Trouble opening bank accounts should not be a concern if you used to be bankrupt. Banks are required by the government to permit once-bankrupt or presently bankrupt people to apply for bank accounts and similar services, no matter what the state of their finances are or have been. Regulations concerning the right of the bankrupt person to access basic banking services were implemented to protect the rights of the filer and strengthen his or her chances at regaining financial stability after filing for or declaring bankruptcy. There are many negative effects that come with bankruptcy, such as diminished assets and finances, which can be problematic enough – the filer should not have trouble opening bank accounts.
If a filer did not commit crimes of fraud, crimes against banks and bank personnel, or the falsification of identifying documents, the Access to Basic Banking Services Regulations mandates the person’s access to bank accounts and other services. These regulations also shield the individual from the detrimental effects of prejudice against those who have filed for bankruptcy. Keep in mind that these regulations only cover applications done face to face, and not those accomplished online or via telephone. The bankruptcy filer has to make a personal appearance at the bank of his or her choice and submit one or more of the following original documents: a Canadian birth certificate, naturalization certificate, passport, driver’s license, SIN card, and health card.
If you have experienced a considerable decrease in income due to bankruptcy, job loss, or investment loss, your situation should not merit the lack of access to basic banking services that may actually help you rebuild your life and restore financial stability. The Financial Consumer Agency of Canada can help you out if you experience difficulties in applying for bank services due to your financial past after you fill out a complaint form and file a complaint versus a bank. For the most part, you will be glad to know that these concerns are usually addressed by the bank itself.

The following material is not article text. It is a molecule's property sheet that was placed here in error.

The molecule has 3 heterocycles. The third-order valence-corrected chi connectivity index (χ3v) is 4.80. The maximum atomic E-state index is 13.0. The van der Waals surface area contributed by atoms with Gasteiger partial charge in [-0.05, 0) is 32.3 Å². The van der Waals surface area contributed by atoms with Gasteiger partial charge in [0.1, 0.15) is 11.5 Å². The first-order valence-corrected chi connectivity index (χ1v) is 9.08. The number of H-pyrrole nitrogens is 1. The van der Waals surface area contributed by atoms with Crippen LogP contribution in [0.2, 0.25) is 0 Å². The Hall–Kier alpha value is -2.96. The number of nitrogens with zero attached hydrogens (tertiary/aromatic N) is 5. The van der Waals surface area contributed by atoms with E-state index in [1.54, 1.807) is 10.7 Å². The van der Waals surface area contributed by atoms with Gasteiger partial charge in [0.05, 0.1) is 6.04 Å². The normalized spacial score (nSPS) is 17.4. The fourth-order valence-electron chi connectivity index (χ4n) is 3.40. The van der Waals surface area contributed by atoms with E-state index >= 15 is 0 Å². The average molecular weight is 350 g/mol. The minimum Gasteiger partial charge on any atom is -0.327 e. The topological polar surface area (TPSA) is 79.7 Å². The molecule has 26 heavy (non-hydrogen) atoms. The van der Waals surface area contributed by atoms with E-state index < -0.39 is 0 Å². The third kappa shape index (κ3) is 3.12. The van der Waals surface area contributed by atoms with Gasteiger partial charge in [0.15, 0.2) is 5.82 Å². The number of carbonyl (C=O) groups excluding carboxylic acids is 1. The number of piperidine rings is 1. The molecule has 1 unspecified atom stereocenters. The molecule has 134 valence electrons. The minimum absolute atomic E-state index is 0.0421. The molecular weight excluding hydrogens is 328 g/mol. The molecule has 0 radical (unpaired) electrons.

Bankruptcy is still an efficient tool for debt resolution after the individual who files has exhausted all other alternatives, but it does have disadvantages like a downgraded credit rating and the significant loss of assets. To mitigate the negative impact of a bankruptcy filing, make sure that you go to a certified bankruptcy expert for help in bankruptcy preparations and searching for practical means of debt relief.
A licensed bankruptcy trustee is far more preferable to ordinary credit counselors and debt relief providers, as he or she is not only certified by the Office of the Superintendent of Bankruptcy to handle bankruptcy cases and facilitate proceedings, but also to dispense advice on the best debt management options available for your situation. Your trustee will also be an optimum source of info, which will in turn correct misconceptions such as the filer encountering trouble opening bank accounts due to the latter’s financial history.
Trouble opening bank accounts should not be a concern if you used to be bankrupt